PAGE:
The Cambridge Handbook of the Social Sciences in Australia

By Ian McAllister; Steve Dowrick et al. | Go to book overview
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Commission and the Australia Bureau of Agricultural and Resource Economics, or in economic consulting companies staffed by former senior public servants, leaving academics freer to concentrate on research and on teaching the next generation of economists.


Notes

Without implicating him, thanks are due to Richard Snape for helpful comments on an earlier draft.

1
In 1999 Australia was ranked twenty-sixth, according to the World Bank Atlas method of measuring GNP per capita (or twentieth using the World Bank's purchasing power parity method) not counting the several rich countries with fewer than 1 million people (World Bank 2000b).
2
Earlier literature surveys can be found in Corden (1968) for writings up to the mid-1960s and, for the next decade, in Gruen (1978, 1983) and especially Lloyd (1978), Edwards and Watson (1978) and Smith (1983).
3
In fact the increased demand for non-tradables (and other products) would begin as soon as expectations about future income prospects rose, which could be well before the mining export boom shows up in the trade statistics in the case where the exports are preceded by FDI inflows for investments with a long lead-time (Corden 1982).
4
ERAs have been estimated for all Australian manufacturing industries at the two-digit, threedigit and four-digit levels of disaggregation each year since 1968–69, for all rural industries since 1970–71, and occasionally also for mining industries (whose ERAs are close to or below zero). Details can be freely downloaded from the website of Australia's Productivity Commission at http://www.pc.gov.au.The commission also estimates and publishes the consumer-tax equivalent of industry-assistance policy measures including the tariff.The availability of such comprehensive estimates of ERAs has made it easier to use the economics of politics to explain the intrasectoral pattern of assistance to industries, as in Anderson (1980).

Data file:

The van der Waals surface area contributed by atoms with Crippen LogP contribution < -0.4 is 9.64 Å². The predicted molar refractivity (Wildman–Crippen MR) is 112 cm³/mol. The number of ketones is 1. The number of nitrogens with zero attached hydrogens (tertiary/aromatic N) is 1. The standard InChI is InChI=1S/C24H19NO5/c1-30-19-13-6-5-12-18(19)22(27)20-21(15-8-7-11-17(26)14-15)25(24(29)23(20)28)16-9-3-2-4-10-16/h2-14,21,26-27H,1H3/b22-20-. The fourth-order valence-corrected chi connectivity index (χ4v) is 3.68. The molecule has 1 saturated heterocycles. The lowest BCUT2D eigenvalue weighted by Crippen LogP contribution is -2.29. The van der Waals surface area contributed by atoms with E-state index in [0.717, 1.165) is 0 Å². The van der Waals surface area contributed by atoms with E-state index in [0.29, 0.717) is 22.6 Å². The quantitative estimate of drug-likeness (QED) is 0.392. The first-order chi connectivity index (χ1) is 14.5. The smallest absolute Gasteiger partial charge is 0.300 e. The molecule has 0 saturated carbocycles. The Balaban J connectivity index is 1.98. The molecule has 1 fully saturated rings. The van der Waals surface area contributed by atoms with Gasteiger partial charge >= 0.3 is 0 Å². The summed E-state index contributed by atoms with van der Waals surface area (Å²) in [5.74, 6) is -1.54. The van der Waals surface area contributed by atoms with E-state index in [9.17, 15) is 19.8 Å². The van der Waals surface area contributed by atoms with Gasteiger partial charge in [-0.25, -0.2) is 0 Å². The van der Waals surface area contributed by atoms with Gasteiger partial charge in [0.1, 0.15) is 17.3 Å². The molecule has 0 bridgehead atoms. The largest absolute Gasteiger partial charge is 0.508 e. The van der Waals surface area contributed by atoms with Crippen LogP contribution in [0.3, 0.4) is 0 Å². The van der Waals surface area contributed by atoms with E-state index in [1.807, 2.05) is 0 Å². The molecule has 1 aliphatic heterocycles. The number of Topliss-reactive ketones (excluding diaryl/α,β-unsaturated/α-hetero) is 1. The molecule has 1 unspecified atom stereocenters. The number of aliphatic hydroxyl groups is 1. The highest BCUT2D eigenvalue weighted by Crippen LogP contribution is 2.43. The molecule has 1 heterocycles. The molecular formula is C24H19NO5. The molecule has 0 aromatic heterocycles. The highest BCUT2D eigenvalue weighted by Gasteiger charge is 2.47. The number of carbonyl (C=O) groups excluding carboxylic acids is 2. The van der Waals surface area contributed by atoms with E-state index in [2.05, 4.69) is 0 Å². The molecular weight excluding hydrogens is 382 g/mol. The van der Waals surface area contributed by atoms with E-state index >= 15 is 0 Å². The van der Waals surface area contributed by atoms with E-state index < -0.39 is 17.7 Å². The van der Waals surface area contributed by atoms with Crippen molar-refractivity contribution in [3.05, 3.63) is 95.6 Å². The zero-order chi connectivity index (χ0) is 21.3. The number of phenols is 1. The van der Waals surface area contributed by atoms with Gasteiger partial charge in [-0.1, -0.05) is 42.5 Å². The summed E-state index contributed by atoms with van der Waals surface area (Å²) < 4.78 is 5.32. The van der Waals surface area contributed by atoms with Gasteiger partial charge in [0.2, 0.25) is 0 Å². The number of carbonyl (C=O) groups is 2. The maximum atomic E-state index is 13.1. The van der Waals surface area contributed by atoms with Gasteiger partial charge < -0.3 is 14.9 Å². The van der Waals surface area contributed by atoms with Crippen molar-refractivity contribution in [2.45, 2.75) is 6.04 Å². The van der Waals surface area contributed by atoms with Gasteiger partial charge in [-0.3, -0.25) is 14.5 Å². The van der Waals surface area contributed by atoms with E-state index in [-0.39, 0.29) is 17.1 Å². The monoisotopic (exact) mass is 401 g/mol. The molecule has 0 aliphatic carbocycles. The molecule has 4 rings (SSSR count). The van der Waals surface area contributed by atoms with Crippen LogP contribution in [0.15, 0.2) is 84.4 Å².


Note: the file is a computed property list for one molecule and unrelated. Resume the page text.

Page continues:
5
That transparency agency had an increasingly influential role within the government and in the wider community from the late 1960s until the 1980s (Glezer 1982, Warhurst 1982, Rattigan 1986), and it remains very influential today through publishing rational economic analyses on an ever-wider range of microeconomic policy issues.
6
See Arndt (1965), Snape (1984) and Anderson (1999). This and many other aspects of the history of Australia's trade policy are detailed in Crawford (1968) and Snape, Gropp and Luttrell (1998). A political scientist's perspective on Australia's engagement with the GATT/WTO is available in Capling (2001).

References

Anderson, K. 1980.The political market for government assistance to Australian manufacturing industries. Economic Record 56(153):132–44.

Anderson, K. 1987. 'Tariffs and the manufacturing sector' in The Australian Economy in the Long Run. Edited by R. Maddock and I. McLean. Melbourne: Cambridge University Press.

Anderson, K. 1995. 'Australia's changing trade pattern and growth performance' in Australia's Trade Policies. Edited by R. Pomfret. Melbourne: Oxford University Press.

Anderson, K. 1999.The WTO agenda for the new millennium. Economic Record 75(228):77–88.

Anderson, K. 2001. 'Australia in the international economy' in Reshaping Australia's Economy: Growth with Equity and Sustainability. Edited by J. Nieuwenhuysen, P.J. Lloyd and M. Mead. Melbourne: Cambridge University Press.

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